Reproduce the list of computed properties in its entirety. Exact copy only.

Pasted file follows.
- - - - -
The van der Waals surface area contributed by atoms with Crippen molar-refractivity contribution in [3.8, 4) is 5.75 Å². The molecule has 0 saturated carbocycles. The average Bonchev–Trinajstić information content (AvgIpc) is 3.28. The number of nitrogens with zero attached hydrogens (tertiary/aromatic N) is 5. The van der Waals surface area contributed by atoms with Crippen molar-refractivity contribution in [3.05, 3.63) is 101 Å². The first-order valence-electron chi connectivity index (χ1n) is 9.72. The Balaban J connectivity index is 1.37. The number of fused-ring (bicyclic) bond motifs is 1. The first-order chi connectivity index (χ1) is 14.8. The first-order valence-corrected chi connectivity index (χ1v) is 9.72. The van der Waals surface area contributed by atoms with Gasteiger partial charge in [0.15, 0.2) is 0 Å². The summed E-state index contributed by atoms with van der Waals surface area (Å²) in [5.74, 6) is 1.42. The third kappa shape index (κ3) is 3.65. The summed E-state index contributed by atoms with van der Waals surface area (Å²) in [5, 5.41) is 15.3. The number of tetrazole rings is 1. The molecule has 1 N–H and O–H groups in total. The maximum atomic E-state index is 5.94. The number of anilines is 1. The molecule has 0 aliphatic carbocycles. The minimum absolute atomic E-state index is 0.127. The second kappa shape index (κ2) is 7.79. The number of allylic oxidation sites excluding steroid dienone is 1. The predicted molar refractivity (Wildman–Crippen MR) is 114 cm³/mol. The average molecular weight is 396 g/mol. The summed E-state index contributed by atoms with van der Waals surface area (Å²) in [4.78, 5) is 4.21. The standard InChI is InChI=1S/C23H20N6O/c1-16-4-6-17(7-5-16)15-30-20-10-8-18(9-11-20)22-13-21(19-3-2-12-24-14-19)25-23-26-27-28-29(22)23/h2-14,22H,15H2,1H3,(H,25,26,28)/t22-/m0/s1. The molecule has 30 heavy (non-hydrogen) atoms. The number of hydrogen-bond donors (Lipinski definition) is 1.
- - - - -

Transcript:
The van der Waals surface area contributed by atoms with Crippen molar-refractivity contribution in [3.8, 4) is 5.75 Å². The molecule has 0 saturated carbocycles. The average Bonchev–Trinajstić information content (AvgIpc) is 3.28. The number of nitrogens with zero attached hydrogens (tertiary/aromatic N) is 5. The van der Waals surface area contributed by atoms with Crippen molar-refractivity contribution in [3.05, 3.63) is 101 Å². The first-order valence-electron chi connectivity index (χ1n) is 9.72. The Balaban J connectivity index is 1.37. The number of fused-ring (bicyclic) bond motifs is 1. The first-order chi connectivity index (χ1) is 14.8. The first-order valence-corrected chi connectivity index (χ1v) is 9.72. The van der Waals surface area contributed by atoms with Gasteiger partial charge in [0.15, 0.2) is 0 Å². The summed E-state index contributed by atoms with van der Waals surface area (Å²) in [5.74, 6) is 1.42. The third kappa shape index (κ3) is 3.65. The summed E-state index contributed by atoms with van der Waals surface area (Å²) in [5, 5.41) is 15.3. The number of tetrazole rings is 1. The molecule has 1 N–H and O–H groups in total. The maximum atomic E-state index is 5.94. The number of anilines is 1. The molecule has 0 aliphatic carbocycles. The minimum absolute atomic E-state index is 0.127. The second kappa shape index (κ2) is 7.79. The number of allylic oxidation sites excluding steroid dienone is 1. The predicted molar refractivity (Wildman–Crippen MR) is 114 cm³/mol. The average molecular weight is 396 g/mol. The summed E-state index contributed by atoms with van der Waals surface area (Å²) in [4.78, 5) is 4.21. The standard InChI is InChI=1S/C23H20N6O/c1-16-4-6-17(7-5-16)15-30-20-10-8-18(9-11-20)22-13-21(19-3-2-12-24-14-19)25-23-26-27-28-29(22)23/h2-14,22H,15H2,1H3,(H,25,26,28)/t22-/m0/s1. The molecule has 30 heavy (non-hydrogen) atoms. The number of hydrogen-bond donors (Lipinski definition) is 1.